…to say we have a problem with deficits and debt is an oversimplification. What we have instead is an overspending problem, and the federal debt is essentially a symptom of that problem. …federal spending has grown and will grow (under current projections) faster than our Gross Domestic Product (GDP).

The solution, he explains, is a procedural version of a spending cap.

To solve this, future federal budgets in which spending grows as a percentage of GDP from one year to the next should require a congressional supermajority (e.g., three-fifths or two-thirds) to pass. Only if spending in the budget does not rise as a percentage of GDP from one year to the next could it be passed with a simple majority.

Chuck explains why there should be a limit on spending increases.

…we cannot permanently continue to allow federal spending to grow faster than America’s production. …as government spending growth exceeds GDP growth, we all lose more control over our economic lives. As individuals we will have less of a say over the disposition of each dollar we earn, because the government will claim a perpetually-growing share.

And higher taxes are never a solution to a spending problem.

…this problem cannot be solved by raising taxes. Raising taxes…does not avoid the necessity of keeping spending from rising faster than our productive output. Raising taxes may even have the downside of deferring the necessary solutions on the spending side.

The last sentence in that abstract is key. I’ve written about why – in theory – I could accept some tax increases in order to obtain some permanent spending reforms. In the real world of Washington, however, politicians will never adopt meaningful spending restraint if there’s even the slightest rumor that higher taxes may be an option.

He concludes that current budget rules need to be updated.

…budget rules apply no procedural barriers to continuing unsustainable spending growth rates, while legislative points of order protect baseline fiscal practices in which both federal spending and revenues grow faster than the economy’s ability to keep pace.

I certainly agree, though it would be nice to see something much stronger than just changes in congressional procedures.

Perhaps something akin to the constitutional spending caps in Hong Kong and Switzerland?

Now that would be a nice Christmas present for American taxpayers.

Read Full Post »

It’s not a big day for normal people, but today is exciting for fiscal policy wonks because the Congressional Budget Office has released its new 10-year forecast of how much revenue Uncle Sam will collect based on current law and how much the burden of government spending will expand if policy is left on auto-pilot.

Most observers will probably focus on the fact that budget deficits are projected to grow rapidly in future years, reaching $1 trillion in 2024.

That’s not welcome news, though I think it’s far more important to focus on the disease of too much spending rather than the symptom of red ink.

But let’s temporarily set that issue aside because the really big news from the CBO report is that we have new evidence that it’s actually very simple to balance the budget without tax increases.

According to CBO’s new forecast, federal tax revenue is projected to grow by an average of 4.3 percent each year, which means receipts will jump from 3.28 trillion this year to $4.99 trillion in 2026.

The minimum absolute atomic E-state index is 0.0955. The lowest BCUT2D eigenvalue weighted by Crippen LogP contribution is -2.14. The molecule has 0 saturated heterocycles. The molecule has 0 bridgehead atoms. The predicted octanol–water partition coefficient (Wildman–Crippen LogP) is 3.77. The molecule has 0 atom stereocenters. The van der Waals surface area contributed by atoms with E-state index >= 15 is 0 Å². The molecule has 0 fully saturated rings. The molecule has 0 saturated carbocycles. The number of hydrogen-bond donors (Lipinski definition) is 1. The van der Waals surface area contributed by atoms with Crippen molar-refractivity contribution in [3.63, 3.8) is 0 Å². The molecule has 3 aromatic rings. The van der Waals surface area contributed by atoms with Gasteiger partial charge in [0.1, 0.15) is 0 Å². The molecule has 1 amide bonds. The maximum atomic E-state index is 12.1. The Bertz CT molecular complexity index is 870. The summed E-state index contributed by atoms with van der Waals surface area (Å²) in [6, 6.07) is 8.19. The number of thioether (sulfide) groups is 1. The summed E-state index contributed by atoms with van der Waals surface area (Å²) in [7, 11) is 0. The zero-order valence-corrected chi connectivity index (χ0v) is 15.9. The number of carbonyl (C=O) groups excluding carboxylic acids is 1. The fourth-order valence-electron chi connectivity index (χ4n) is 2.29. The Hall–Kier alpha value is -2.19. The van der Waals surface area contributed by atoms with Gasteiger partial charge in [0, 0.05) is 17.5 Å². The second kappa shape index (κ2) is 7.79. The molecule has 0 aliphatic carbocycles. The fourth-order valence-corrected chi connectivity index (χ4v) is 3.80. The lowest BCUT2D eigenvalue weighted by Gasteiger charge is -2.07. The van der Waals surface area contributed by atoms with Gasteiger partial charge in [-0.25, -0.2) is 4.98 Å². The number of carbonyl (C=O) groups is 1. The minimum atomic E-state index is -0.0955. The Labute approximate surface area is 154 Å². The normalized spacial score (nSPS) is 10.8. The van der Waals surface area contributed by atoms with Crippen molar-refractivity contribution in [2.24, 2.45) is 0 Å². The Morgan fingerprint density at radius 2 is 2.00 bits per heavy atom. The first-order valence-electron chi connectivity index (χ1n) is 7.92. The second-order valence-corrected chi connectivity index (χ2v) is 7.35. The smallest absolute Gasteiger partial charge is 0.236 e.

And since federal spending this year is estimated to be $3.87 trillion, we can make some simple calculation about the amount of fiscal discipline needed to balance the budget.

A spending freeze would balance the budget by 2020. But for those who want to let government grow at 2 percent annually (equal to CBO’s projection for inflation), the budget is balanced by 2024.

So here’s the choice in front of the American people. Either allow spending to grow on autopilot, which would mean a return to trillion dollar-plus deficits within eight years. Or limit spending so it grows at the rate of inflation, which would balance the budget in eight years.

Seems like an obvious choice.

By the way, when I crunched the CBO numbers back in 2010, they showed that it would take 10 years to balance the budget if federal spending grew 2 percent per year.

So why, today, can we balance the budget faster if spending grows 2 percent annually?

For the simple reason that all those fights earlier this decade about debt limits, government shutdowns, spending caps, and sequestration actually produced a meaningful victory for advocates of spending restraint. The net result of those budget battles was a five-year nominal spending freeze.

In other words, Congress actually out-performed my hopes and expectations (probably the only time in my life I will write that sentence).*

Here’s a video I narrated on this topic of spending restraint and fiscal balance back in 2010.

Everything I said back then is still true, other than simply adjusting the numbers to reflect a new forecast.

The bottom line is that modest spending restraint is all that’s needed to balance the budget.

That being said, I can’t resist pointing out that eliminating the deficit should not be our primary goal. It’s not good to have red ink, to be sure, but the more important goal should be to reduce the burden of federal spending.

That’s why I keep promoting my Golden Rule. If government grows slower than the private sector, that means the burden of spending (measured as a share of GDP) will decline over time.

And it’s why I’m a monomaniacal advocate of spending caps rather than a conventional balanced budget amendment. If you directly address the underlying disease of excessive government, you’ll automatically eliminate the symptom of government borrowing.